Hye-won (played by Kim Tae-ri) was raised on a small farm out in the countryside. As a teenager, Hye-won had ambitions to do something greater with her life, but after going to college and getting various jobs in the city...well, nothing Hye-won did seemed to have much point. So Hye-won moved back into her old home, all alone. Well, she does have a couple of friends her own age. Eun-sook (played by Jin Ki-joo) is the woman. Jae-ha (played by Ryu Jun-yeol) is the man. There's also a dog. And there's also the most important friend of all- delicious fresh food.
That probably doesn't sound like much of a plot and really, it isn't. "Little Forest" is not the story of how Hye-won comes to embrace rural living. At the start of the movie, she has already done so. Far from questioning the rationale of her decision to return to the country, Hye-won mostly just thinks about what food she can make this season. Whether it's winter, spring, summer, or autumn, there's always something coming into bloom.
The closest "Little Forest" gets to conflict is Hye-won's ambivalent relationship with her deceased mother (played by Moon So-ri) in flashback, who always had a warm, loving smile even in passive-aggressive moments. Hye-won lost her father at an even younger age than that. That feeling of loss resonates deeply throughout "Little Forest" as we see Hye-won cooking. Hye-won learned everything from her mother, so any time Hye-won wants to make something special she has to rely on those old memories to figure out how to do it.
The sentiment therein is frequently touching, and even optimistic, owing to the recurring theme of renewal. As seasons change, so too does the variety of available fresh ingredients alter. We also see in flashback the industrial sameness of the food that Hye-won was forced to consume in the city. Then there are flashbacks within flashbacks, as the Hye-won of city life sees some form of organic material and thinks back to how her life experience has given her a markedly different perpsective on what such and such dressing or creature even is.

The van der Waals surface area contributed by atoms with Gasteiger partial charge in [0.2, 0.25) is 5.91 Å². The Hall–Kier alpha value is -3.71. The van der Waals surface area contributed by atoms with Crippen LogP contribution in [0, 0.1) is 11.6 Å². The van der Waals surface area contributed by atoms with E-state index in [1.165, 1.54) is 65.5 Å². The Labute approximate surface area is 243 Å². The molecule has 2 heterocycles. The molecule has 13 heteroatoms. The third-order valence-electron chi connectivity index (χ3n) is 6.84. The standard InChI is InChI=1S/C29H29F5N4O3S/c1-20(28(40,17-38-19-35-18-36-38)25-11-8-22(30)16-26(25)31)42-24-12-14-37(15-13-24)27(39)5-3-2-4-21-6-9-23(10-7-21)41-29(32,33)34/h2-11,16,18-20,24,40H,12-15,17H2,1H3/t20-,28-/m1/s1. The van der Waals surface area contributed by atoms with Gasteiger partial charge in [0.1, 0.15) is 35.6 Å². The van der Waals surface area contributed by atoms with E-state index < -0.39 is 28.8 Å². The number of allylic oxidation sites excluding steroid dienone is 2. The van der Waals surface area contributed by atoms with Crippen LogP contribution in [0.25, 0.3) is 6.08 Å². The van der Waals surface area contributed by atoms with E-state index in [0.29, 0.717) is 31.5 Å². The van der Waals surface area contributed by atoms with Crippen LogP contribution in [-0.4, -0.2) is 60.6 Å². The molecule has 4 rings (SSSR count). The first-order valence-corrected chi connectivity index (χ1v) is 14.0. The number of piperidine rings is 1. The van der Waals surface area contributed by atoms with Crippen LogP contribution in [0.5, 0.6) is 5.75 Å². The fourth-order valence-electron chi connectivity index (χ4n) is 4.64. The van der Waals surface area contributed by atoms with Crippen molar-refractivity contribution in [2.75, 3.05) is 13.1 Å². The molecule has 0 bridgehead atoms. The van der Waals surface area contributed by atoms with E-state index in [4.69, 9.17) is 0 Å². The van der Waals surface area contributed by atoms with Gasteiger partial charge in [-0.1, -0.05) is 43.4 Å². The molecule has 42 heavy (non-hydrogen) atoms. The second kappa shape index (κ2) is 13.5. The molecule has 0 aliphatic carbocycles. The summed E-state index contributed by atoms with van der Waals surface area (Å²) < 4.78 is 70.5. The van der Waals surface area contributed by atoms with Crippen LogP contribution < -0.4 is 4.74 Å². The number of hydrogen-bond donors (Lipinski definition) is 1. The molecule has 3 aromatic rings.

Renewal is also explored as we see Hye-won sharing her food communally with Eun-sook and Jae-ha, further empowering their bond of friendship. Granted this all seems a tad off, considering the abrupt unexplained decision Hye-won makes near the end. But then again Jae-ha has a good thematic echo with Hye-won's mother when he notes that really understanding a person means being able to quantify their actions without explicitly stated verbal reasoning.
Not that he used anywhere near that many words, of course. "Little Forest" is all about understatement. Believe it or not "Little Forest" is actually an extremely loud movie, compared to the original Japanese version, which was twice as long (two movies) with maybe half the dialogue and even less plot. The sentiment, of course, remains the same. Live the life you want to lead in peace. There's no sense worrying too much about what other people think.
Review by William Schwartz
Staff writer. Has been writing articles for HanCinema since 2012, having lived in South Korea since 2011. Started out in Gyeongju, then to Daegu, then to Ansan, then to Yeongju, then to Seoul, lived on the road for HanCinema's travel diaries series in the summer of 2016, and is currently settled in Anyang. Has good tips for utilizing South Korea's public bus system. William Schwartz can be contacted via firstname.lastname@example.org. He also has a substack at williamschwartz.substack.com where he discusses the South Korean film industry in broader terms and takes suggestions for future movies to review.
"[HanCinema's Film Review] "Little Forest""
by HanCinema is licensed under a Creative Commons Attribution-Share Alike 3.0 Unported License.
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